Building a positive review profile is one of the strongest trust indicators a business can have. A survey in 2014 by BrightLocal found that 88% of respondents have read reviews to determine the quality of a local business and 72% of consumers will take action after reading a positive review.
Without sounding like a broken record the answer to building up a strong review profile is to provide a good service during the guests stay. This doesn’t mean the stay has to be flawless as the response to a bad situation can almost have more of a positive effect than a trouble free stay.
This is also true when receiving reviews, as the inevitable bad review will come through no matter how great your service. As reviews are out in the public domain, how you respond can be seen by all potential future guests. Responding in a timely and professional manner is key, address the problem directly and offer to communicate in another channel such as via e-mail so any escalations can be kept private.
From time to time you will get negative reviews that were no fault of your own, but as long as you have a majority of positive reviews this isn’t a cause for alarm. It can even help to make your review profile look more natural.
To collect as many reviews as possible make sure you have multiple channels available to your guests, this can be via your company website, social media accounts, dedicated review sites such as TripAdvisor and comparison sites. TripAdvisor even has a property called Review Express that enables the collection of confidential feedback and has a dashboard to track campaigns.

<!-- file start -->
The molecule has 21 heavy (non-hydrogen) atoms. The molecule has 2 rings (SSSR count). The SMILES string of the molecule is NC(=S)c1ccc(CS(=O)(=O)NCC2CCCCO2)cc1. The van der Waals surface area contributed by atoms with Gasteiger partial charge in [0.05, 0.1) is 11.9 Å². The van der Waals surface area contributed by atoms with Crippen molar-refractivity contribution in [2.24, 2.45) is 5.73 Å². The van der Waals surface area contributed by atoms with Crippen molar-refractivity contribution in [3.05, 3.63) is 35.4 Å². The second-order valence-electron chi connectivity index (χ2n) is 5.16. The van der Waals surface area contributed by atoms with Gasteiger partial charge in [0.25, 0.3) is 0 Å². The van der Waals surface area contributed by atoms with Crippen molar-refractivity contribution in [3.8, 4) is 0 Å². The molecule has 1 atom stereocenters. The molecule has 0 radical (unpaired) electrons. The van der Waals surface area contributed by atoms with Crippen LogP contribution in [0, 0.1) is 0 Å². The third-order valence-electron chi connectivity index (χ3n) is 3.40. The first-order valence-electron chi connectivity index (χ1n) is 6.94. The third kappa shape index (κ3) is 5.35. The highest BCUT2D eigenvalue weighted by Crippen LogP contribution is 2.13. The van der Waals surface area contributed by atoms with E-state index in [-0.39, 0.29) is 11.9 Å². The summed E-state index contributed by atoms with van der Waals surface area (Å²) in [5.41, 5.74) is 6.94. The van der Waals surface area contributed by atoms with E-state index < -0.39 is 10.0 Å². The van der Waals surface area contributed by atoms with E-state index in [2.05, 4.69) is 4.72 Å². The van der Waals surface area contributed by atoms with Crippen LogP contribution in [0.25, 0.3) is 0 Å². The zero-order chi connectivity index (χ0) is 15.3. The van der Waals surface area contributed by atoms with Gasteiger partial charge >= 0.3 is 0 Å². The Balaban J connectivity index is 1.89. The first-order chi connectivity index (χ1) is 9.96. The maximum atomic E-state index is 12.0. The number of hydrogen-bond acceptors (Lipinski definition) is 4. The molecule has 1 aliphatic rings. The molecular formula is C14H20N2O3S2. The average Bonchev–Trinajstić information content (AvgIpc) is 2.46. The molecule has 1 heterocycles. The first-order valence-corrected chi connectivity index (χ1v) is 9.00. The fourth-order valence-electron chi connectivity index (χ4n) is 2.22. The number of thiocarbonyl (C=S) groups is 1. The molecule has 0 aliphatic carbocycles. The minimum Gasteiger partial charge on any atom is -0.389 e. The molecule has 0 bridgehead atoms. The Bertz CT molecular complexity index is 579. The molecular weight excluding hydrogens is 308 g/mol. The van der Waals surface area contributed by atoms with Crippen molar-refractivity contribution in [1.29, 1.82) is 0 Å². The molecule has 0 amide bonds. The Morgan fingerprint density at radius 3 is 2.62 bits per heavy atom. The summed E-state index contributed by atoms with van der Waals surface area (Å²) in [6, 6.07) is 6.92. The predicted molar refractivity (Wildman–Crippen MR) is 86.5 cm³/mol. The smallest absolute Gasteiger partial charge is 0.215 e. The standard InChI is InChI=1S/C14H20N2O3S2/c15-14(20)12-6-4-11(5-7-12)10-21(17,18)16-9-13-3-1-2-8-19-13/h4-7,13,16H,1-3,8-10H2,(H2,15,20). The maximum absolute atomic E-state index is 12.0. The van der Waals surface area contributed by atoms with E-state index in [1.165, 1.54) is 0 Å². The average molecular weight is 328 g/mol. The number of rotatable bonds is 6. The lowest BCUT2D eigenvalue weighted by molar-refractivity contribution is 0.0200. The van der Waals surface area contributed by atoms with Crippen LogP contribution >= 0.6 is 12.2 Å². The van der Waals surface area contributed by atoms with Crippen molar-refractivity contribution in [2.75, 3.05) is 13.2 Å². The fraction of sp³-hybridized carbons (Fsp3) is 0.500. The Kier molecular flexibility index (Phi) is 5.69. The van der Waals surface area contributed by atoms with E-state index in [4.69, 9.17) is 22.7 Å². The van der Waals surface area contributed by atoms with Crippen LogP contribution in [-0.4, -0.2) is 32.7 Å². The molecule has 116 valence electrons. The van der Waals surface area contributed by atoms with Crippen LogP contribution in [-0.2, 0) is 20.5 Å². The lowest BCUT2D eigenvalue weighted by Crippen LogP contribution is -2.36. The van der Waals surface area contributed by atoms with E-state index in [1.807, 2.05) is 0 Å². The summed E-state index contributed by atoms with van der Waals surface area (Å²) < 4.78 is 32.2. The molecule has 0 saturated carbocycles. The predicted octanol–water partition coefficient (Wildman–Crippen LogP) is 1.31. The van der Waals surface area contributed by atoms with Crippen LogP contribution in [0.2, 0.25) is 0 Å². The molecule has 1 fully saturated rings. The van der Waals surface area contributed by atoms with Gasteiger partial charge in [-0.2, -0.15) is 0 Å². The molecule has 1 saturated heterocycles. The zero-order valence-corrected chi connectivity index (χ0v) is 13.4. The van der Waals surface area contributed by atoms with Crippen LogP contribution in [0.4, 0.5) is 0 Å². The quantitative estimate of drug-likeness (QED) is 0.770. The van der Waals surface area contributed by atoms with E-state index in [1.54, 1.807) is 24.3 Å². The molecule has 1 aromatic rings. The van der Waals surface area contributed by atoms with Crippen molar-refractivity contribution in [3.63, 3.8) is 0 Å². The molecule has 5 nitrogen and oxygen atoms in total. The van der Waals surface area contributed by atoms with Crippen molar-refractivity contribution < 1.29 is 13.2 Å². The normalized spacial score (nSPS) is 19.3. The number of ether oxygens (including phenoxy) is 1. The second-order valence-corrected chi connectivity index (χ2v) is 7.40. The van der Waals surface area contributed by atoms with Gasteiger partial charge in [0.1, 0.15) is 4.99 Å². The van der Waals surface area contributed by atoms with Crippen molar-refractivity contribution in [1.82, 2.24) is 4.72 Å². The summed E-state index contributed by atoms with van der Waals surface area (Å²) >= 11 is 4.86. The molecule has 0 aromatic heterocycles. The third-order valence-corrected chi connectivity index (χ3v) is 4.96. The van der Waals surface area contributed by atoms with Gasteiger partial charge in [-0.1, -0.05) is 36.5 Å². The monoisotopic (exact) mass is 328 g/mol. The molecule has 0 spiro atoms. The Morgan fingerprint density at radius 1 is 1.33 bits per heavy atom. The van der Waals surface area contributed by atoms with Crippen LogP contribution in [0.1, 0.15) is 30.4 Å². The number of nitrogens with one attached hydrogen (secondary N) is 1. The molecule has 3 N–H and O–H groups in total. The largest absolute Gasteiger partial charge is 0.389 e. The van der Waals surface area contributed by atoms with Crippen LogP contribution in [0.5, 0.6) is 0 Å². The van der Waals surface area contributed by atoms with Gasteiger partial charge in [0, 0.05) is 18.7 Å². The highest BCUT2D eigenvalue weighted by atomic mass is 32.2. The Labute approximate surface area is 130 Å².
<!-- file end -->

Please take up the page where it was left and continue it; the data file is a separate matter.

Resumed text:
Where possible ensure that profiles are filled out fully and there is an easy way for a customer to communicate with you directly.
Reviews can then be integrated into your company website as an indicator of trust, but it is important to avoid the temptation of falsifying reviews as this could be a PR disaster.
Encouraging reviews can be carried out a variety of ways, incentives are often used, although sometimes frowned upon as it could create a bias for customers to leave a positive review.
Make use of the e-mail list of past guests and send out a dedicated e-mail marketing campaign to generate review leads with a strong call to action.
Ensure your review process is as simple as possible, people don’t want to spend half an hour filling out a survey, and keep personal information required to a minimum.
As well as a source of trust, reviews can also be a great tool in highlighting any problems with your service. It is important to have a system in place where you can monitor reviews so that any frequent complaints can be investigated and resolved.
A World Outside Of The Internet
Word Of Mouth
What a wonderful notion, people communicating without a digital divide, but Word Of Mouth Marketing (WOMM) is still up there as one of the most effective forms of advertising. A recent study by Nielsen showed that 92% of consumers trusted word of mouth recommendations above all other forms of advertising.
As mentioned at the top of this article, the key again is service. Get the service right and when someone is inevitably asked by family and friends how their stay was, a glowing report will stick in their minds far longer than an advert on television.
There is also a way to connect with people who are just passing by….
Admittedly this is hard thing to pull off successfully, with one runaway success story in the form of the Hard Rock Hotel, whose T-Shirts became something of a collector’s item whilst promoting the brand and destination name on the front.
As well as paid for merchandise, freebies can go some way to promoting your brand. Pens, notepads, envelopes and soaps are all things that guests often take with them after their stay and are left around the house for others to see.
A luxury item could be created such as a bath soap that you know customers will take, but the cost is offset by having a positive reinforcement that is associated with your hotel and used often.
As you can see there are many instant ways to connect with guests, but the keystone to success is the initial service that guests receive. Create a positive experience and a ‘pay-it-forward’ type scenario will naturally occur and spread organically both online and offline.